Can 2022 Flip The Script For The Houston Outlaws?
With the Overwatch League venturing into a brand-new title in Overwatch 2, the narrative of "fresh starts" will near cliché - but one rightful harbinger of that touching story are the Houston Outlaws.
After four years without a playoff appearance and a little more when we narrow our lens to focus on stages or monthly tournament success, the Houston Outlaws look to reinvent themselves coming into the new year. Can this fresh start and their playoff core lead them into newfound territory, or will this be business as usual?
We can’t ignore the very rational fear that this coming season will echo familiar sentiments ushered in past pre-season discussions. Expectations were high in 2020 when Houston secured players like Lee "Jecse" Seung-soo and Kim "MekO" Tae-hong. 2021 saw them land impeccable talents like Lee "Happy" Jung-woo and William "Crimzo" Hernandez. However, since their franchise inception, there has always been a hole in the roster itself - and recently it’s been centred around this DPS rotation.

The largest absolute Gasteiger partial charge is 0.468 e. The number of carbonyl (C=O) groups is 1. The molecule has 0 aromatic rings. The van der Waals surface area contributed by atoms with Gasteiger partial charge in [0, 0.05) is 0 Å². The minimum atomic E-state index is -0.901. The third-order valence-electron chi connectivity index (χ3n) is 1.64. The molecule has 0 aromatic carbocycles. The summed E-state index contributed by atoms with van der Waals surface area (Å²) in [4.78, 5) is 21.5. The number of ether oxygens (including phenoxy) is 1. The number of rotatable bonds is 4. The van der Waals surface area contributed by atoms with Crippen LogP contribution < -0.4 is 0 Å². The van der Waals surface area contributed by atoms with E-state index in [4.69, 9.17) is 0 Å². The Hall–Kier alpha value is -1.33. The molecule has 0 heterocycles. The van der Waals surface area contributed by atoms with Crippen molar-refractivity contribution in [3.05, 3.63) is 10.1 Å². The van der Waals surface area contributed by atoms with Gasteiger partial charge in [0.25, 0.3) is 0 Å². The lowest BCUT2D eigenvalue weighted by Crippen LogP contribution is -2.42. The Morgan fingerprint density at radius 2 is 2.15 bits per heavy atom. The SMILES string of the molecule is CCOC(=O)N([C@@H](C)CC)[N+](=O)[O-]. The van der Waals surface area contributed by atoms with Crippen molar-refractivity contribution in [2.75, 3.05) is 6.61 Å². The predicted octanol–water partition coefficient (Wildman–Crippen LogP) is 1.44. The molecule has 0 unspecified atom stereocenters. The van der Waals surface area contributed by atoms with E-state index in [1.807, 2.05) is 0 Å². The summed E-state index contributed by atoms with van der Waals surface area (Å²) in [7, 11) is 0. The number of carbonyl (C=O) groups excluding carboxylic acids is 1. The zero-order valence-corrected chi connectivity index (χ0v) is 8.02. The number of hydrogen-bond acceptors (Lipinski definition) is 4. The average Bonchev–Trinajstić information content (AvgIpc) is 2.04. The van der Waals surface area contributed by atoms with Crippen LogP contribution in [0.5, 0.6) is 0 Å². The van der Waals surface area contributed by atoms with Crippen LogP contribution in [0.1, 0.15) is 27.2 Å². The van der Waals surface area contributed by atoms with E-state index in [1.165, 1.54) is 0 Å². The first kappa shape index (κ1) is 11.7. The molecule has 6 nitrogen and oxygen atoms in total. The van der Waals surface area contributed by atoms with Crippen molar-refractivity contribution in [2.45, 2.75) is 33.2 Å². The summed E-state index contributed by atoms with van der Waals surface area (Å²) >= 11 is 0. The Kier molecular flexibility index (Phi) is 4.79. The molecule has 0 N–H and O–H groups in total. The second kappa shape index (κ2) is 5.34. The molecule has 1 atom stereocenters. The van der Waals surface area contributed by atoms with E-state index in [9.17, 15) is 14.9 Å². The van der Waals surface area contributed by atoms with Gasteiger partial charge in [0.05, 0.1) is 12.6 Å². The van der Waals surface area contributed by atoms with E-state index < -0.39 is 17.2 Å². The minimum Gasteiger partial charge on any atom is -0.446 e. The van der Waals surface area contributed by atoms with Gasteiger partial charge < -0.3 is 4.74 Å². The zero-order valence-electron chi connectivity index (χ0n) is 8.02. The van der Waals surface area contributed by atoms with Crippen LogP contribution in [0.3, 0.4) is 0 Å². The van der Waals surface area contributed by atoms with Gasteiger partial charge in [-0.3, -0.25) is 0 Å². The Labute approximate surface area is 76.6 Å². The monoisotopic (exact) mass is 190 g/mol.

For a moment, let’s throw this in reverse and head back to Overwatch League season three. The Outlaws built the DPS stable of Jiri "LiNkzr" Masalin, Dante "Danteh" Cruz, Jeffrey "blasé" Tsang, with occasional appearances from João Pedro "Hydration" Goes Telles. Even for its time, it was a game of "who do you put next to Danteh?" Blasé had his moments on Doomfist, and if there was a dedicated hitscan meta, we know what kind of damage LiNkzr could do - but the consistency was not a luxury in the era of the hero pool system.